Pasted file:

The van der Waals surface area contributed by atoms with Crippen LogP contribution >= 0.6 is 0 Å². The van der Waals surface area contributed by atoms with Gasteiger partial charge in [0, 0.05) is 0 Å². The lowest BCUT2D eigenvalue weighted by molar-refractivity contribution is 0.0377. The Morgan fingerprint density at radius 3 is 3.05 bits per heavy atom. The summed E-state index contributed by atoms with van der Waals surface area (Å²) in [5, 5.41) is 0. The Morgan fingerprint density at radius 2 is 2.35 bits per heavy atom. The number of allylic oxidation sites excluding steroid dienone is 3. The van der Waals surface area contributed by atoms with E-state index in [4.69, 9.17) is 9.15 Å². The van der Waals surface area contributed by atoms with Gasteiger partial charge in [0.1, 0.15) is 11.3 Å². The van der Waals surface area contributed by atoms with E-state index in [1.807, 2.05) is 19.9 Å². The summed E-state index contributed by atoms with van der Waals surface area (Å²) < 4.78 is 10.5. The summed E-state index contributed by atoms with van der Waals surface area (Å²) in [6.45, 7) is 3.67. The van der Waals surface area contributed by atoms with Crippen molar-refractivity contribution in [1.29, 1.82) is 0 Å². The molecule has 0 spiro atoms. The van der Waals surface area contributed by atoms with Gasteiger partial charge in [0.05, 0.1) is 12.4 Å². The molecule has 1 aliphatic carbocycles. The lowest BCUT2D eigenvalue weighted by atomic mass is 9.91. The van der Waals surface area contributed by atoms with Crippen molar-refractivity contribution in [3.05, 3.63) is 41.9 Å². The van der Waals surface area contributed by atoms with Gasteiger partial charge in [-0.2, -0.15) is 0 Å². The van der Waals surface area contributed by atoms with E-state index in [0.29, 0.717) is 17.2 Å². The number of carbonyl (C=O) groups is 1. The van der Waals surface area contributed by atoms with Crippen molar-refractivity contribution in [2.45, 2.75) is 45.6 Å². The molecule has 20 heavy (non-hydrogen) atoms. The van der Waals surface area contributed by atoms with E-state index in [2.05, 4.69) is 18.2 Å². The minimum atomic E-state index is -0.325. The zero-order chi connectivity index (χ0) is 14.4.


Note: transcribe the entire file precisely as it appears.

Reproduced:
The van der Waals surface area contributed by atoms with Crippen LogP contribution >= 0.6 is 0 Å². The van der Waals surface area contributed by atoms with Gasteiger partial charge in [0, 0.05) is 0 Å². The lowest BCUT2D eigenvalue weighted by molar-refractivity contribution is 0.0377. The Morgan fingerprint density at radius 3 is 3.05 bits per heavy atom. The summed E-state index contributed by atoms with van der Waals surface area (Å²) in [5, 5.41) is 0. The Morgan fingerprint density at radius 2 is 2.35 bits per heavy atom. The number of allylic oxidation sites excluding steroid dienone is 3. The van der Waals surface area contributed by atoms with E-state index in [4.69, 9.17) is 9.15 Å². The van der Waals surface area contributed by atoms with Gasteiger partial charge in [0.1, 0.15) is 11.3 Å². The van der Waals surface area contributed by atoms with E-state index in [1.807, 2.05) is 19.9 Å². The summed E-state index contributed by atoms with van der Waals surface area (Å²) < 4.78 is 10.5. The summed E-state index contributed by atoms with van der Waals surface area (Å²) in [6.45, 7) is 3.67. The van der Waals surface area contributed by atoms with Crippen molar-refractivity contribution in [1.29, 1.82) is 0 Å². The molecule has 0 spiro atoms. The van der Waals surface area contributed by atoms with Gasteiger partial charge in [0.05, 0.1) is 12.4 Å². The molecule has 1 aliphatic carbocycles. The lowest BCUT2D eigenvalue weighted by atomic mass is 9.91. The van der Waals surface area contributed by atoms with Crippen molar-refractivity contribution in [3.05, 3.63) is 41.9 Å². The van der Waals surface area contributed by atoms with Gasteiger partial charge in [-0.2, -0.15) is 0 Å². The van der Waals surface area contributed by atoms with E-state index in [0.29, 0.717) is 17.2 Å². The number of carbonyl (C=O) groups is 1. The van der Waals surface area contributed by atoms with Crippen molar-refractivity contribution in [2.45, 2.75) is 45.6 Å². The molecule has 20 heavy (non-hydrogen) atoms. The van der Waals surface area contributed by atoms with E-state index in [2.05, 4.69) is 18.2 Å². The minimum atomic E-state index is -0.325. The zero-order chi connectivity index (χ0) is 14.4.